People have asked how we’ve survived 16 years and six kids. I could say all the usual healthy relationship tips: don’t go to bed angry, appreciate each other, say “I love you”, make time for each other, communicate honestly and often, blah, blah, blah. All this marriage advice is useful and we probably do them for the most part.

A little pre-wedding croquet!

What I really think has been useful is some of the advice that was given to me.

Before we were married, Daddy-o’s mother sat us down and said this: “Just so you know, there are not going to be hard days, hard weeks and hard months – there are going to be hard YEARS. If you can just work through them it will all be worth it.”

I also remember what my brother says: “If the grass is looking greener on the other side, try taking better care of your lawn.”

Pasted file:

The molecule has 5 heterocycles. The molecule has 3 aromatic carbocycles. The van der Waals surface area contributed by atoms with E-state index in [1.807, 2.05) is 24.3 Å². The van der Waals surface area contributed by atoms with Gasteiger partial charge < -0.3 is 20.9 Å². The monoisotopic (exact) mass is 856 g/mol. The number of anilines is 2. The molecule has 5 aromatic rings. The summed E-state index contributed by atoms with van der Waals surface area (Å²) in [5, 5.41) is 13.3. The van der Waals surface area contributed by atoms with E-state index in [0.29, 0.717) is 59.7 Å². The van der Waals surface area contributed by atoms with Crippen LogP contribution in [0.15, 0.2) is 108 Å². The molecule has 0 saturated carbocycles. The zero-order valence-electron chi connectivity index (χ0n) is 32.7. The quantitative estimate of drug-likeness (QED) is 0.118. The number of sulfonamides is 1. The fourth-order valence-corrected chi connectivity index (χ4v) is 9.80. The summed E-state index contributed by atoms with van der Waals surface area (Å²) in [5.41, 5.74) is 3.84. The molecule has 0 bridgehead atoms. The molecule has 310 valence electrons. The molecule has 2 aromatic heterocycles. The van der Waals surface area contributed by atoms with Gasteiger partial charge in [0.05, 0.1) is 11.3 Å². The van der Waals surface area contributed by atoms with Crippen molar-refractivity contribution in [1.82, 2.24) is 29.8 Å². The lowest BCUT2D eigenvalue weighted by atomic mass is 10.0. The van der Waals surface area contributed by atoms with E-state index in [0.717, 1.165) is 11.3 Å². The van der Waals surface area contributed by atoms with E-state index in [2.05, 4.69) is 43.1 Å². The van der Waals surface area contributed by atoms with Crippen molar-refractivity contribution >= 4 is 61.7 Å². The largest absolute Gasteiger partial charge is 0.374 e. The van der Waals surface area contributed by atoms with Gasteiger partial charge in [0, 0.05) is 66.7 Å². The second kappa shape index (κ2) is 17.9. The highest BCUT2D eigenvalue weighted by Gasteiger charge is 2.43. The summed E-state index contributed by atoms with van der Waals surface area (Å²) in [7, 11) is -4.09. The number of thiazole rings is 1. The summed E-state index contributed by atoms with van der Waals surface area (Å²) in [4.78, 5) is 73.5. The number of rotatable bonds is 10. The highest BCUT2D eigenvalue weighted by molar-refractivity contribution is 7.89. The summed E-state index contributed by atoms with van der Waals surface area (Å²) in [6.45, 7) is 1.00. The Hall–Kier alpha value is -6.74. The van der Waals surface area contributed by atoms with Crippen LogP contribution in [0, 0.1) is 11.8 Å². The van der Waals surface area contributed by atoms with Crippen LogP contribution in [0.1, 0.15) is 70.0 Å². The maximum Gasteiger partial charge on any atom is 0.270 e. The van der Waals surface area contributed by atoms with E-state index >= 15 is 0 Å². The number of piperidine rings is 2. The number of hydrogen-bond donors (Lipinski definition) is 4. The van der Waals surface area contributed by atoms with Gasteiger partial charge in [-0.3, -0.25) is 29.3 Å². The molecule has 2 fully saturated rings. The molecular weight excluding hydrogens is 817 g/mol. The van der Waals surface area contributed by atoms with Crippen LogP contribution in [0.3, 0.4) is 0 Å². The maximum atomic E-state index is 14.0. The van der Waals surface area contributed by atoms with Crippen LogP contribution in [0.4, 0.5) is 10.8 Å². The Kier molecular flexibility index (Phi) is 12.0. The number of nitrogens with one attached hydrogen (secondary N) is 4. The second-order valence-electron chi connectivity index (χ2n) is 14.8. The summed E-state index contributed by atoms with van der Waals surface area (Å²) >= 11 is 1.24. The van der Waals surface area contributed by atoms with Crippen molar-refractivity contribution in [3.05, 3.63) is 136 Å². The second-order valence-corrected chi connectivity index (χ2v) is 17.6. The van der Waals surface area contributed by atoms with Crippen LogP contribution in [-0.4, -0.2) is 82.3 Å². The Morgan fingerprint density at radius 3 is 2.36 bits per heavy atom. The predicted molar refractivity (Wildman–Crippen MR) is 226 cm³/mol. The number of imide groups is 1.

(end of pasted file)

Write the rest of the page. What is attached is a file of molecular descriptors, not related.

Now don’t get me wrong, I don’t actually think people should be miserable with their spouse for years, and certainly some people take very good care of their lawns and still can’t avoid those poisonous weeds. Ending a marriage can sometimes be the very best thing for a family. Only those in the marriage are qualified to make that call and decide how to fix a relationship. But, I think these messages have been good reminders to me that relationships were never meant to be easy all the time and that part of my responsibility is to work on it.

One thing I do know is that the guy who posted his dissatisfaction with his married sex life online last week should have kept this dissatisfaction to himself. I doubt it helped his marriage and I’m certain it won’t lead to him getting more action in the bedroom. So if nothing else, my relationship advice is DON’T DO WHAT THIS IDIOT DID.

You’re welcome. You can thank me for saving your marriages henceforth.

What keeps your marriage/relationship going strong? Did you get any good dating advice that has helped your partnership?